B07.00004: Towards scalable hole spin qubits in silicon Rami Ezzouch, Simon Zihlmann, Alessandro Crippa, Romain Maurand, Agostino Aprà, Anthony Amisse, Xavier Jehl, Benoit Bertrand, Louis Hutin, Maud Vinet, Benjamin Venitucci, Jing Li, Yann-Michel Niquet, Matias Urdampilleta, Tristan Meunier, Marc Sanquer, Silvano De Franceschi Since the first proof-of-concept demonstration of a silicon hole spin qubit based on industry-standard CMOS technology [1], our research efforts have focused on acquiring a better understanding of the mechanism for electric-field-driven hole-spin manipulation [2], as well as on the development of spin readout based on rf gate reflectometry [3]. All of these studies were carried out on p-type silicon-nanowire devices with two crossing gates in series. Here we report the first implementation of hole-qubit functionality in a face-to-face gate geometry [4]. This more scalable geometry can be regarded as the elementary building block of a one-dimensional chain of qubits were each qubit on the chain is read through a facing helper quantum dot via the Pauli spin blockade mechanism and rf gate reflectometry [5]. |
Monday, March 2, 2020 12:03PM - 12:15PM |
B07.00005: Hole spin echo envelope modulations Pericles Philippopoulos, Stefano Chesi, Joe Salfi, Sven Rogge, William Coish An anisotropic hyperfine coupling can give rise to a substantial spin-echo envelope modulation that can be Fourier-analyzed to accurately reveal the hyperfine tensor. We give a general theoretical analysis for hole-spin-echo envelope modulation (HSEEM), and apply this analysis to the specific case of a boron-acceptor hole spin in silicon [1]. For boron acceptor spins in unstrained silicon, both the hyperfine and Zeeman Hamiltonians are approximately isotropic leading to negligible envelope modulations. In contrast, in strained silicon, where light-hole spin qubits can be energetically isolated, we find the hyperfine Hamiltonian and g-tensor are sufficiently anisotropic to give spin-echo-envelope modulations. We show that there is an optimal magnetic-field orientation that maximizes the visibility of envelope modulations in this case. Based on microscopic estimates of the hyperfine coupling, we find that the maximum modulation depth can be substantial, reaching ∼ 10%, at a moderate laboratory magnetic field, B < 200 mT. |
Monday, March 2, 2020 12:15PM - 12:27PM |
B07.00006: Effects of Valley-Orbit Coupling on the Exchange Interaction in a Si/SiGe Double Quantum Dots Bilal Tariq, Xuedong Hu We investigate the effects of the phase and magnitude of the valley orbit coupling on the tunnel coupling matrix elements and the exchange interaction in a Si double quantum dot. Our results show that a difference in the phase between the two quantum dots modifies the single-electron tunnel coupling between different valley eigenstates. In particular, valley-blockade between the ground valleys of individual dots could be obtained when the valley phase difference between the dots is π. For the two-electron case, exchange interaction at the symmetric point (zero detuning) is suppressed when valley phase difference is finite, and reaches its minimum value when the phase difference is 180 degrees. The energy spectrum at finite detuning also depends on the magnitudes and phases of the valley orbit couplings of the two dots. Our results shed new lights on the controllability of Silicon based spin qubit for its application in quantum information processing. |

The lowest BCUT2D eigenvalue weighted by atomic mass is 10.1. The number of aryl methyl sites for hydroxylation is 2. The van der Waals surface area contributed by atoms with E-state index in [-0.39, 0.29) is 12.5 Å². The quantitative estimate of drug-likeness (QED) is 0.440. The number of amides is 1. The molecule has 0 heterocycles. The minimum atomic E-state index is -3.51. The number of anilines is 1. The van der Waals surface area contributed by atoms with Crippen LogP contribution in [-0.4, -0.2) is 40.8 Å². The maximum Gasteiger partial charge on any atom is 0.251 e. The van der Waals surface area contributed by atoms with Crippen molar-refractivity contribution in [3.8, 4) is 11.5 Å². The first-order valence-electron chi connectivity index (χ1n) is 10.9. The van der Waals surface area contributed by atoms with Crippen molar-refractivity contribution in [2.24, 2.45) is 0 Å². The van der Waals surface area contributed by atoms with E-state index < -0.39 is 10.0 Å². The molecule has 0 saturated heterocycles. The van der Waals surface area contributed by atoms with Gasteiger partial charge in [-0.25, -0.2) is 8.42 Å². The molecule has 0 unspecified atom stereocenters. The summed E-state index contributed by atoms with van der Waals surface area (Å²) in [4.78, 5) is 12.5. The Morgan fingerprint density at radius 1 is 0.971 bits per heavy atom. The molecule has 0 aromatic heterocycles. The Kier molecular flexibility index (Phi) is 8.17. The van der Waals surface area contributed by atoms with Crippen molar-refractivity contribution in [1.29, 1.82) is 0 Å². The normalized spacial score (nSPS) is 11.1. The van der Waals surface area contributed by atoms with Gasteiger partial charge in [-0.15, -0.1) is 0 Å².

Monday, March 2, 2020 12:27PM - 12:39PM |
B07.00007: Singlet-triplet splitting of two electrons in a Si/SiGe quantum dot Ekmel Ercan, Susan Nan Coppersmith, Mark G Friesen We theoretically study the effects of quantum dot confinement strength on the singlet-triplet (ST) splitting of two-electron dots in Si/SiGe quantum wells. Our analysis includes valley effects and disorder at the quantum well interface by combining full configuration interaction (FCI) scheme with tight-binding (TB) calculations. While TB provides an accurate description of single-electron wave functions by taking microscopic effects like interface disorder into account, and captures the valley physics of silicon, FCI allows us to calculate multielectron energies and corresponding wave functions by including the effects of electron-electron interactions. We show that these interactions can have unexpectedly strong or unexpectedly weak effects on the ST splitting, depending on the confinement strength and anisotropy. |